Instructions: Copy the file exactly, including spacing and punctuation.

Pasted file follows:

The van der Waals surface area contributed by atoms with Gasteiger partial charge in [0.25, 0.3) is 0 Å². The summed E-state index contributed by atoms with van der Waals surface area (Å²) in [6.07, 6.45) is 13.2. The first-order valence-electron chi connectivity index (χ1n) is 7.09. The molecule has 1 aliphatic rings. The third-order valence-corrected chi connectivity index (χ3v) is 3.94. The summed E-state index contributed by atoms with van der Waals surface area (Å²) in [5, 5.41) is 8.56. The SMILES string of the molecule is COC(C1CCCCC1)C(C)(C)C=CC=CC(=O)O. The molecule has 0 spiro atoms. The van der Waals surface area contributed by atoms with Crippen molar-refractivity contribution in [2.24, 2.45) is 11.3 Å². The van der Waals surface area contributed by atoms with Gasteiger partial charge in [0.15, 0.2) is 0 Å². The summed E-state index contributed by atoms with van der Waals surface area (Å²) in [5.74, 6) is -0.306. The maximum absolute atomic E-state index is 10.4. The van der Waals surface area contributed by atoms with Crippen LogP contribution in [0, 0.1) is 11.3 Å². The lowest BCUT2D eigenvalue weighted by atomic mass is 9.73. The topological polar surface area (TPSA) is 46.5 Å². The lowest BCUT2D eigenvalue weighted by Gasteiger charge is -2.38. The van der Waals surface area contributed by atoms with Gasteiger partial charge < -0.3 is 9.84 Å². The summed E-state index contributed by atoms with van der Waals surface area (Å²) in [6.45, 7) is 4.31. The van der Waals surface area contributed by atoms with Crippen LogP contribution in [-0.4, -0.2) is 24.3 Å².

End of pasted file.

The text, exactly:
The van der Waals surface area contributed by atoms with Gasteiger partial charge in [0.25, 0.3) is 0 Å². The summed E-state index contributed by atoms with van der Waals surface area (Å²) in [6.07, 6.45) is 13.2. The first-order valence-electron chi connectivity index (χ1n) is 7.09. The molecule has 1 aliphatic rings. The third-order valence-corrected chi connectivity index (χ3v) is 3.94. The summed E-state index contributed by atoms with van der Waals surface area (Å²) in [5, 5.41) is 8.56. The SMILES string of the molecule is COC(C1CCCCC1)C(C)(C)C=CC=CC(=O)O. The molecule has 0 spiro atoms. The van der Waals surface area contributed by atoms with Crippen molar-refractivity contribution in [2.24, 2.45) is 11.3 Å². The van der Waals surface area contributed by atoms with Gasteiger partial charge in [0.15, 0.2) is 0 Å². The summed E-state index contributed by atoms with van der Waals surface area (Å²) in [5.74, 6) is -0.306. The maximum absolute atomic E-state index is 10.4. The van der Waals surface area contributed by atoms with Crippen LogP contribution in [0, 0.1) is 11.3 Å². The lowest BCUT2D eigenvalue weighted by atomic mass is 9.73. The topological polar surface area (TPSA) is 46.5 Å². The lowest BCUT2D eigenvalue weighted by Gasteiger charge is -2.38. The van der Waals surface area contributed by atoms with Gasteiger partial charge < -0.3 is 9.84 Å². The summed E-state index contributed by atoms with van der Waals surface area (Å²) in [6.45, 7) is 4.31. The van der Waals surface area contributed by atoms with Crippen LogP contribution in [-0.4, -0.2) is 24.3 Å².